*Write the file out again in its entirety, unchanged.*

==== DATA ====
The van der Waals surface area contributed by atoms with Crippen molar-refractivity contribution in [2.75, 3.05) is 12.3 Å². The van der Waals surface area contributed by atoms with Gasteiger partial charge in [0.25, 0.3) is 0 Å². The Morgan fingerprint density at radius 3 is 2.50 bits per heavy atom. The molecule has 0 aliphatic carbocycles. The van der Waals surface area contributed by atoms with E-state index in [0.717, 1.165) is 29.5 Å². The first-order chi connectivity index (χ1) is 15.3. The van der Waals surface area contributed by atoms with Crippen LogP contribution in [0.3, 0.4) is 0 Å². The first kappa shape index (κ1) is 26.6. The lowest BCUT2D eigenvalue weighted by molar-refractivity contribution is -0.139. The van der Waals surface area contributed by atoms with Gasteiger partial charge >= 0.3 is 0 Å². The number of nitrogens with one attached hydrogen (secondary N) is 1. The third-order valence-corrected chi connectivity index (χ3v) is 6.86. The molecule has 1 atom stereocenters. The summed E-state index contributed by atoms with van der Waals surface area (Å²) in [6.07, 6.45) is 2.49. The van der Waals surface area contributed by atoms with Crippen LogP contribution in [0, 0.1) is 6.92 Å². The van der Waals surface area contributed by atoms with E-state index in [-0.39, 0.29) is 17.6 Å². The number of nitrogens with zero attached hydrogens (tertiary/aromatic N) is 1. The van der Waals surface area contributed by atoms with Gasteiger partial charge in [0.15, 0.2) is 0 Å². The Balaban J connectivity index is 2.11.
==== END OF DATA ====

The van der Waals surface area contributed by atoms with Crippen molar-refractivity contribution in [2.75, 3.05) is 12.3 Å². The van der Waals surface area contributed by atoms with Gasteiger partial charge in [0.25, 0.3) is 0 Å². The Morgan fingerprint density at radius 3 is 2.50 bits per heavy atom. The molecule has 0 aliphatic carbocycles. The van der Waals surface area contributed by atoms with E-state index in [0.717, 1.165) is 29.5 Å². The first-order chi connectivity index (χ1) is 15.3. The van der Waals surface area contributed by atoms with Crippen LogP contribution in [0.3, 0.4) is 0 Å². The first kappa shape index (κ1) is 26.6. The lowest BCUT2D eigenvalue weighted by molar-refractivity contribution is -0.139. The van der Waals surface area contributed by atoms with Gasteiger partial charge >= 0.3 is 0 Å². The number of nitrogens with one attached hydrogen (secondary N) is 1. The third-order valence-corrected chi connectivity index (χ3v) is 6.86. The molecule has 1 atom stereocenters. The summed E-state index contributed by atoms with van der Waals surface area (Å²) in [6.07, 6.45) is 2.49. The van der Waals surface area contributed by atoms with Crippen LogP contribution in [0, 0.1) is 6.92 Å². The van der Waals surface area contributed by atoms with E-state index in [-0.39, 0.29) is 17.6 Å². The number of nitrogens with zero attached hydrogens (tertiary/aromatic N) is 1. The van der Waals surface area contributed by atoms with Gasteiger partial charge in [0.15, 0.2) is 0 Å². The Balaban J connectivity index is 2.11.